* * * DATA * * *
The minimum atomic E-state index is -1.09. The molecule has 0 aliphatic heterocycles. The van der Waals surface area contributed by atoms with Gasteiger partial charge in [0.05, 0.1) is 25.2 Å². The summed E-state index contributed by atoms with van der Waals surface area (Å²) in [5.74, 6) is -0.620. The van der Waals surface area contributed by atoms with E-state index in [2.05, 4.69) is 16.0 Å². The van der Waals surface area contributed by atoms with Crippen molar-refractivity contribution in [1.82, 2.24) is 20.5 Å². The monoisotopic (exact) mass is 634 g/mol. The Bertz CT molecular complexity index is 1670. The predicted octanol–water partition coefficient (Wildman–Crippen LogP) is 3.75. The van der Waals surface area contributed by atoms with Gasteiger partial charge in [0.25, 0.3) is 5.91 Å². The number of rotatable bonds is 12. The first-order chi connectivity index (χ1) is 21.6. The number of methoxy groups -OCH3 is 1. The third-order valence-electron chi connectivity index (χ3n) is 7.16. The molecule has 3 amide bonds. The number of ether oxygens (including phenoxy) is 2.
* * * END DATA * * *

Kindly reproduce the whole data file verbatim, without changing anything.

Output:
The minimum atomic E-state index is -1.09. The molecule has 0 aliphatic heterocycles. The van der Waals surface area contributed by atoms with Gasteiger partial charge in [0.05, 0.1) is 25.2 Å². The summed E-state index contributed by atoms with van der Waals surface area (Å²) in [5.74, 6) is -0.620. The van der Waals surface area contributed by atoms with E-state index in [2.05, 4.69) is 16.0 Å². The van der Waals surface area contributed by atoms with Crippen molar-refractivity contribution in [1.82, 2.24) is 20.5 Å². The monoisotopic (exact) mass is 634 g/mol. The Bertz CT molecular complexity index is 1670. The predicted octanol–water partition coefficient (Wildman–Crippen LogP) is 3.75. The van der Waals surface area contributed by atoms with Gasteiger partial charge in [0.25, 0.3) is 5.91 Å². The number of rotatable bonds is 12. The first-order chi connectivity index (χ1) is 21.6. The number of methoxy groups -OCH3 is 1. The third-order valence-electron chi connectivity index (χ3n) is 7.16. The molecule has 3 amide bonds. The number of ether oxygens (including phenoxy) is 2.